We had become friends during the shoot, as had our wives, and he would make it a habit of ringing from his hotel room after a hard day’s shoot and dropping in to chat with me on a variety of subjects, including the shoot itself. He would often talk to me in the stern tones of an elder brother admonishing his sibling: “Akbar, you have to stop behaving like a professor and you must become a producer. This business is full of sharks and you will not survive if you do not.” Lee would go on to explain that professors lived in their own gentle world of books and ideas while the film business was a cutthroat world of unscrupulous people with little care for the niceties of life. I understood what Lee wished to communicate – and his sincerity – but would laugh it off by saying, “Do not worry: it will be the professor who will complete the film without compromising.”
At the start of the shoot in Karachi in early 1997, a bearded military officer wearing civilian clothes asked to see me. He said he represented the Army and was the liaison officer. He held the rank of Major and I suspected he had been asked to submit a detailed personal report of the film. He had been reading the negative media reports and had many questions, especially about Lee’s capacity to play Jinnah. I needed to convince him.
I asked him to meet me alone in the basement of the hotel where we kept our wardrobe, late one evening. I then rang Lee and requested him to meet me there too, after dressing up like Jinnah. I had seen the impact he had on Pakistanis when he was fully dressed as Jinnah. Lee was always a good sport and fully cooperative when it came to protecting and projecting the film project. Our cast and crew were marvelous, doing things their agents would normally not allow.
Lee was dressed in the full Jinnah outfit – black sherwani and white shalwar with the karakuli hat on his head. I told him to stand still in the middle of the dark room with a bright light shining on him. I then went out and brought in the Major. On seeing Lee, the Major thought he was actually seeing an apparition of Jinnah. With an exclamation he seemed to jump back a few inches, murmuring that this was the Quaid-i-Azam. After that, I never had any problem with him and he became an enthusiastic supporter of the film.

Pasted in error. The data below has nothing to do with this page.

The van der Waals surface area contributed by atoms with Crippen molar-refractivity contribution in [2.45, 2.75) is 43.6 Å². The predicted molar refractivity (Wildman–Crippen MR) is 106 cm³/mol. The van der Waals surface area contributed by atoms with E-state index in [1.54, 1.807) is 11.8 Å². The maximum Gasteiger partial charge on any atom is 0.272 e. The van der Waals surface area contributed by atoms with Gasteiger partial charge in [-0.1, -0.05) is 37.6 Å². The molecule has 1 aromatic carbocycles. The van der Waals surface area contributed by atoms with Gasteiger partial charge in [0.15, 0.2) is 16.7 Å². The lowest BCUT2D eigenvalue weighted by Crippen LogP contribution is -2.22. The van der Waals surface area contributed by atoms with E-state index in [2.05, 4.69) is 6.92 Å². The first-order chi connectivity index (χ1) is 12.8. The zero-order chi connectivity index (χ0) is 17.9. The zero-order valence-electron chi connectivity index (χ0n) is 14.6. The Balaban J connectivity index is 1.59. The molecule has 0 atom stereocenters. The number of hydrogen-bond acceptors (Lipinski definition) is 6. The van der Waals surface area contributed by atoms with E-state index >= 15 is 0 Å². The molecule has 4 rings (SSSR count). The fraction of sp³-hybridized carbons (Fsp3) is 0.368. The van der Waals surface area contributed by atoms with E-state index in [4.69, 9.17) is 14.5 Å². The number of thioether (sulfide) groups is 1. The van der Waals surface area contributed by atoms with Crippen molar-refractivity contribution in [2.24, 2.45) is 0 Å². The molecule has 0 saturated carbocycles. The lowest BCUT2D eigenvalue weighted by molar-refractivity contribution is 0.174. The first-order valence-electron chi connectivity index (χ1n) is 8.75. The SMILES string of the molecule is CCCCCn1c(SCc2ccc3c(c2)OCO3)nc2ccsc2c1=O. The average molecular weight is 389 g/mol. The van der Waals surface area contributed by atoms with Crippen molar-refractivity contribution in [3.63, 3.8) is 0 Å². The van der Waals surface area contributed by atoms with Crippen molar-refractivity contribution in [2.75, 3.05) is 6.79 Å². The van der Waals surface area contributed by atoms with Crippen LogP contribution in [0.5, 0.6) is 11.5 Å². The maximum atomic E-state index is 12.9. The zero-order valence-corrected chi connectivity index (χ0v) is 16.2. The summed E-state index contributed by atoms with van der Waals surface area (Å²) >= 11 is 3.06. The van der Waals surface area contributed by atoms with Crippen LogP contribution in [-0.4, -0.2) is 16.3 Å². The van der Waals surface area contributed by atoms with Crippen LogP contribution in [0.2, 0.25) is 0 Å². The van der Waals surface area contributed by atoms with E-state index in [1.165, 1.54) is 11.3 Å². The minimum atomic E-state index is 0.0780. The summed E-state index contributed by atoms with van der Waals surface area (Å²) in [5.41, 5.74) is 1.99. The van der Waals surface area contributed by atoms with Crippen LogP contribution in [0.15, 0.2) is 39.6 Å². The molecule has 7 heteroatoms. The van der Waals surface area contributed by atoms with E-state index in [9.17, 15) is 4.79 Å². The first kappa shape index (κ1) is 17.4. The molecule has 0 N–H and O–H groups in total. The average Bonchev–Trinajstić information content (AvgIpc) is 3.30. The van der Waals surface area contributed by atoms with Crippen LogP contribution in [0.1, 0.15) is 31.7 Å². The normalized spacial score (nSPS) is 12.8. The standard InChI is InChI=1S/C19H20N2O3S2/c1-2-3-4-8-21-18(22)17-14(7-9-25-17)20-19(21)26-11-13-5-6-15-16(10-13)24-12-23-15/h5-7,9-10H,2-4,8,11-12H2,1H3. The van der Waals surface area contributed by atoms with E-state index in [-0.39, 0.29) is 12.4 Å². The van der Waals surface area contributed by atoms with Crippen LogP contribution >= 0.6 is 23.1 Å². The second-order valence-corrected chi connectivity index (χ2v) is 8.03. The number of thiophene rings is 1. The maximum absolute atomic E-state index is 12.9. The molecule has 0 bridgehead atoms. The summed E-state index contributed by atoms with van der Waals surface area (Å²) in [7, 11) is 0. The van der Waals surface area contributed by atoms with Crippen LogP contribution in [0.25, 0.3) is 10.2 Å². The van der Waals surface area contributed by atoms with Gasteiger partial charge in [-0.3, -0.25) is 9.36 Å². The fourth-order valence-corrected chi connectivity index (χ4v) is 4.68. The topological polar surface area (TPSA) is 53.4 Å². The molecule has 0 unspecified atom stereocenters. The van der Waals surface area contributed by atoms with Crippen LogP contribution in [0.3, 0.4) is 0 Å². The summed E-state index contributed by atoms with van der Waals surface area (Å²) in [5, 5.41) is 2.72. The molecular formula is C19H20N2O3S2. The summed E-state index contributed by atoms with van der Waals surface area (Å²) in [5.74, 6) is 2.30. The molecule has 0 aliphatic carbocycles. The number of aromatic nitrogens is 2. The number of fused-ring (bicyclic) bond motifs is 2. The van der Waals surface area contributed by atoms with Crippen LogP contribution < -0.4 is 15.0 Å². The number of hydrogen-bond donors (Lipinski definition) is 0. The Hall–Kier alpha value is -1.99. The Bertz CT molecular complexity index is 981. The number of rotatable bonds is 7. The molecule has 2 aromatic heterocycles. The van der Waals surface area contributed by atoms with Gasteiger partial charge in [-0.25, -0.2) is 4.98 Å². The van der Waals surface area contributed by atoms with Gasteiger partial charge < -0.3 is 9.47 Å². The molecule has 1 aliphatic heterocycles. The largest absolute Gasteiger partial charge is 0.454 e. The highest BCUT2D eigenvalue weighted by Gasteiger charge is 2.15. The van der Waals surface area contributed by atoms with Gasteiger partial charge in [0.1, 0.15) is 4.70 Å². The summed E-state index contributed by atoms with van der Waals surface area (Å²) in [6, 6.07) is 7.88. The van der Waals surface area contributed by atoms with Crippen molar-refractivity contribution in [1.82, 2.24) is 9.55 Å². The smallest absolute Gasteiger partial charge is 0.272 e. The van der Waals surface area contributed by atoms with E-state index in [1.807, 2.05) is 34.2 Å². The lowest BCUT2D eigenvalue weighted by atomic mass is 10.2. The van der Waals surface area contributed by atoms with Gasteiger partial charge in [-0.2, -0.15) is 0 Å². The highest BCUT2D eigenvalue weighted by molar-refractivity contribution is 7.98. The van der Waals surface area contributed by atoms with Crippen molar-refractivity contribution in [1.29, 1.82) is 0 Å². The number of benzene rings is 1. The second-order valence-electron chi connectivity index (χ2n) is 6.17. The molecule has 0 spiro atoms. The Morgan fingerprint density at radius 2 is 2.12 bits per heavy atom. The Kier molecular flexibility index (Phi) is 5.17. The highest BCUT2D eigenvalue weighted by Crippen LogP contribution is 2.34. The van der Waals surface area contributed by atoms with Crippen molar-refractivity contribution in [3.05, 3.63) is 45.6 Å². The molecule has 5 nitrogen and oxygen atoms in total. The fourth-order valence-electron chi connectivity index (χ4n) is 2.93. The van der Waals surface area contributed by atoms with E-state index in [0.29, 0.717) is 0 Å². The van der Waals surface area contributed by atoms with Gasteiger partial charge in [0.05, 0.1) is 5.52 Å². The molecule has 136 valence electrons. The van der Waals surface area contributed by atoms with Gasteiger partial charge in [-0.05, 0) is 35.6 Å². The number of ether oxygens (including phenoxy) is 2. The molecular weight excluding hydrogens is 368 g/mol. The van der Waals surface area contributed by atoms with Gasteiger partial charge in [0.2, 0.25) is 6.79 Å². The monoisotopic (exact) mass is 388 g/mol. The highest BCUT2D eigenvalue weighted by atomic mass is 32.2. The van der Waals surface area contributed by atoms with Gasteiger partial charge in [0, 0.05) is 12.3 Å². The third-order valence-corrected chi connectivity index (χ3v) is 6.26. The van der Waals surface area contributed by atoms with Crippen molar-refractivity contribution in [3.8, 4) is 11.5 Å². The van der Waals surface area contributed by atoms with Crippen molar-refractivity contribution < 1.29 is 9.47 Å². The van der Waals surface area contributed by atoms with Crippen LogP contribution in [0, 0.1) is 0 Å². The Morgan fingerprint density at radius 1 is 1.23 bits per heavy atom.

The Major thought he was seeing an apparition of Jinnah and jumped with an exclamation
Lee did not hide his admiration for the man he was playing. In one of the many meetings where he accompanied me to try and win over Pakistanis, someone asked him how he could play Jinnah who was thinner and shorter than him. It was the kind of question that Pakistanis would pose.
Lee stood up to his great height of 6 feet 4 inches and said in his magnificent voice, “Would you not like the great Quaid-i-Azam to stand tall and tower over Gandhi?”
The negative press about him and the film had been skillfully manipulated in the newspapers on our arrival – by someone who imagined he was a better candidate to play Jinnah. Lee was baffled. He knew how dangerous the incitement to hatred was. Published articles were urging Pakistanis to physically stop the production as it was a conspiracy against the country.
“Why don’t the Pakistanis understand that we are here to pay tribute to the great man? They object to my having played Dracula – and that was 30 years ago. If people thought like this then the Americans would object to Anthony Hopkins playing an American president after he acted in The Silence of the Lambs as a psychopathic killer.”
But Lee was big-hearted enough to ignore the personal attacks. Once it was all over and he returned to his home in London, he remained a passionate champion of both Jinnah and the film made in his honour.
Lee turned up loyally at the launch of my book Jinnah, Pakistan and Islamic Identity which was being launched at the School of Oriental and African Studies in the summer of 1997. He saw how warmly Pakistanis received him. When we talked – which we did fairly frequently over the years – he would say with a laugh that whenever he enters a taxi driven by someone he thinks is Pakistani or visits a Pakistani restaurant, he is invariably recognised and very kindly treated.
Lee’s career went from strength to strength as he got starring roles in some of the biggest Hollywood blockbusters of all times, like the Lord of the Rings and Star Wars films. He was even singing and publishing songs. The Queen recognised him as one of the greatest British actors and knighted him.
In spite of a heavy working schedule, Lee completed his autobiography, Tall, Dark and Gruesome (1999) and kindly sent me a copy inscribed “To Akbar Ahmed who gave me the opportunity to portray a giant of history.” In the book he had a section called “Jinnah” in the form of a post-script. Once again showing his generosity, he put my name first on a list of people he thanked.
But his choicest words were reserved for the Quaid himself. Lee declared that his role in the Jinnah film was his “own personal tribute to an extraordinary man and great statesman … this Great Leader, the Father of the Nation, who literally gave his life for his country … whose image has been so shamefully distorted by the ignorant and whose reputation and achievements have been so grossly maligned. May he truly rest in peace!”
Professor Akbar Ahmed is Ibn Khaldun Chair of Islamic Studies at the American University, Washington DC.